I recently completed my third viewing of the 10-part documentary series, “The Last Dance,” detailing the Chicago Bulls’ 1998 championship season, and highlighting Michael Jordan’s entire career.  I have never considered myself a Michael Jordan fan, per se, but any sports fan has to appreciate his accomplishments (maybe not New York Knicks fans or Utah Jazz fans).   And while not necessarily a Michael Jordan or Bulls fan, I am amazed by this documentary and how it captures the sacrifices needed to win at the highest levels.  I’ve watched one three-minute scene, which appears at the very end of Episode 7, probably 30 times.

In this particular scene, the documentarian who is interviewing Jordan in the present day, asks Michael if he’s afraid that his now infamous level of intensity has come at the price of being perceived as a ‘nice guy.’  He’s somewhat taken aback by the question and rolls through several facial expressions before beginning to speak.  I interpret one of those facial expressions as, ‘My goal was never to be perceived as a nice guy, my goal was to win championships, so why should I care how I was perceived?’

When he does finally respond to the question, he provides a goosebump-inducing answer that leaves me in awe every single time I watch it.  He responds:

Winning has a price, and leadership has a price.  So I pulled people along when they didn’t want to be pulled.  I challenged people when they didn’t want to be challenged. 

Once you joined the team, you lived at a certain standard that I played the game, and I wasn’t going to take anything less.  Now if that means I had to go in there and get in your ass a little bit, then I did that.  [But if] you ask all my teammates [they will say], “The one thing about Michael Jordan, he never asked me to do something that he didn’t do [himself].” 

I wanted to win, but I wanted them to win and be a part of that as well.

I’m not suggesting we treat our coworkers or our employees with the harshness that Michael Jordan treated his teammates, but the important message here is: if you are trying to achieve something extraordinary, you are going to need to do extra-ordinary things.  You can’t show up to work at 8am every day, put in the bare minimum effort, clock out at exactly 5pm every night, and then complain at the end of the year that your organization isn’t growing.  Tim Grover, Michael’s physical trainer, said at one point in the documentary, “I always had to be careful with him in the gym because I knew if I asked him to do 10 reps, he would do 12.  He always did more than I asked of him.”  Michael always knew the price of winning, and he was willing to do whatever it took, regardless of the sacrifices needed.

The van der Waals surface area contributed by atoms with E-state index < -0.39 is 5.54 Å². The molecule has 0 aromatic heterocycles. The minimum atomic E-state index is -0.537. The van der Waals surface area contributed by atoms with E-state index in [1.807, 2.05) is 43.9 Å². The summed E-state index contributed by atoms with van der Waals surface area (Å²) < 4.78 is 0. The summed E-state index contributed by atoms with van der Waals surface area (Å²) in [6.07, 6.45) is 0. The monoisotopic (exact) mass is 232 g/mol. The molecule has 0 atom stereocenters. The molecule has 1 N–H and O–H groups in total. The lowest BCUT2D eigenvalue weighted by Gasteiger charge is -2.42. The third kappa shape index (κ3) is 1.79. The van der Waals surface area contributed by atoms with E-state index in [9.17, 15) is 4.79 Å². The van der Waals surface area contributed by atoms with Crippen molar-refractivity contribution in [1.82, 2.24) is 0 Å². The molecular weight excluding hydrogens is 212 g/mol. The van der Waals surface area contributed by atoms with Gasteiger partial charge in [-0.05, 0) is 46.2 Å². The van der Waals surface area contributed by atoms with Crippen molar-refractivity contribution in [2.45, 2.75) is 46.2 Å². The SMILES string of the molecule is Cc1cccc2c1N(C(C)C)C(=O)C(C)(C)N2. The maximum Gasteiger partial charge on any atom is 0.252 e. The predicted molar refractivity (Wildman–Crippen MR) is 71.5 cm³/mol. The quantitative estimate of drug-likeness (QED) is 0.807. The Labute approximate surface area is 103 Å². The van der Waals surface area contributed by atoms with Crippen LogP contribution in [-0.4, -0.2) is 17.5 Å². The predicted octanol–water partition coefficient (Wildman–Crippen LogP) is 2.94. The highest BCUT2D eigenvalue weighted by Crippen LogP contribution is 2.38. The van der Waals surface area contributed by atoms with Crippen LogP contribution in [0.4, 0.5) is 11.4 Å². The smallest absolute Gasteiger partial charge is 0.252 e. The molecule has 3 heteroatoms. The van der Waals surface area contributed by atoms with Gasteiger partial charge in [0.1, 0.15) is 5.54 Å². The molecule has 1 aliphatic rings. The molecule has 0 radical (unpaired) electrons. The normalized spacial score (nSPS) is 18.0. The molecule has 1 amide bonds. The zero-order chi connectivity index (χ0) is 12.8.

This mentality started young.  At one point in the documentary, Roy Williams, a North Carolina assistant coach, told the story of a conversation he had with Michael when he first joined the Tar Heels.  Michael said he wanted to be the best player who had ever played for the university, to which Roy said, “If that’s your goal, you’ll need to work harder than you did in high school.”  And Michael objected and said, “What do you mean?  I worked as hard as everyone else did in high school!”  Roy slyly replied, “Oh, I’m sorry – I thought you just said you wanted to be the best to ever play here…”  Michael thought about it for a moment and with determination in his eyes he said, “I am going to show you – no one will ever work as hard as I work!”  And he carried that mentality through his entire career.

Also captured in this clip is his outlook on leadership.  We have all heard the many stories of the star athlete or the star employee who has the attitude, ‘I’m clearly more talented than the rest, therefore I don’t need to work as hard.  Everyone else needs to work hard to try to catch up to me, but I can take it easy…’ That was never Michael’s attitude.  You can see that he is often out front in every exercise or every drill, pulling his teammates along.  As he said in this quote, he never asked others to do things that he didn’t do himself. 

A big part of the documentary covers the shift Michael needed to undergo from focusing on scoring titles during his first 6 seasons in the NBA (where he won no championships), to embracing his teammates and understanding he needed to play “team ball” in order to achieve his ultimate goal of being a champion.   He understood that he couldn’t do it solely on his own — but he also realized that those around him didn’t have the discipline or the mental toughness that he did, so he went to work on making those around him better basketball players.  Bill Wennington, Michael’s teammate from 1993–1998, was quoted in the documentary as saying, “He was pushing us all to be better, because he wanted to win.  And guess what?  It worked!”

Those looking to achieve greatness must understand that winning requires a consistent and herculean effort to get better every day, over a long time period.  You can’t put in extra effort on Monday and then take Tuesday and Wednesday off, then put in a little extra work on Thursday, etc. and then expect great things to happen.  “Winning has a price,” says Jordan, and leaders must hold others accountable and ensure everyone around them is living up to the standard required to achieve the collective goal of the group.  And unfortunately, many times, for organizations to succeed, it is more important that coworkers and employees respect their leader, rather than think of them as just a ‘nice guy.’

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